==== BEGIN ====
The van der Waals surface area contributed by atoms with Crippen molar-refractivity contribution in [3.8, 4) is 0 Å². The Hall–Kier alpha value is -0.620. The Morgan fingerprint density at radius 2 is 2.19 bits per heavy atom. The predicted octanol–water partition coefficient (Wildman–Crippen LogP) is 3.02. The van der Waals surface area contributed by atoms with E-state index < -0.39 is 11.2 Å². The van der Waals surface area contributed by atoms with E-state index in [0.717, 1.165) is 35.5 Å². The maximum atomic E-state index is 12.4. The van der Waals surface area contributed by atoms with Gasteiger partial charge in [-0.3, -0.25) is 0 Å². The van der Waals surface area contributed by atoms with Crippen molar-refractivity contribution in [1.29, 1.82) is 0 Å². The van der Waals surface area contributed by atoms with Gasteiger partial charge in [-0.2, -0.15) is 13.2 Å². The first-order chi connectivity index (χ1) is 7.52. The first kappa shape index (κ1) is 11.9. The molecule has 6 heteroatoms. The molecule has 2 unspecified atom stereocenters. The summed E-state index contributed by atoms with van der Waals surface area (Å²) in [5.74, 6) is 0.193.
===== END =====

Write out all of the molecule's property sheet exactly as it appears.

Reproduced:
The van der Waals surface area contributed by atoms with Crippen molar-refractivity contribution in [3.8, 4) is 0 Å². The Hall–Kier alpha value is -0.620. The Morgan fingerprint density at radius 2 is 2.19 bits per heavy atom. The predicted octanol–water partition coefficient (Wildman–Crippen LogP) is 3.02. The van der Waals surface area contributed by atoms with E-state index < -0.39 is 11.2 Å². The van der Waals surface area contributed by atoms with E-state index in [0.717, 1.165) is 35.5 Å². The maximum atomic E-state index is 12.4. The van der Waals surface area contributed by atoms with Gasteiger partial charge in [-0.3, -0.25) is 0 Å². The van der Waals surface area contributed by atoms with Crippen molar-refractivity contribution in [1.29, 1.82) is 0 Å². The van der Waals surface area contributed by atoms with Gasteiger partial charge in [-0.2, -0.15) is 13.2 Å². The first-order chi connectivity index (χ1) is 7.52. The first kappa shape index (κ1) is 11.9. The molecule has 6 heteroatoms. The molecule has 2 unspecified atom stereocenters. The summed E-state index contributed by atoms with van der Waals surface area (Å²) in [5.74, 6) is 0.193.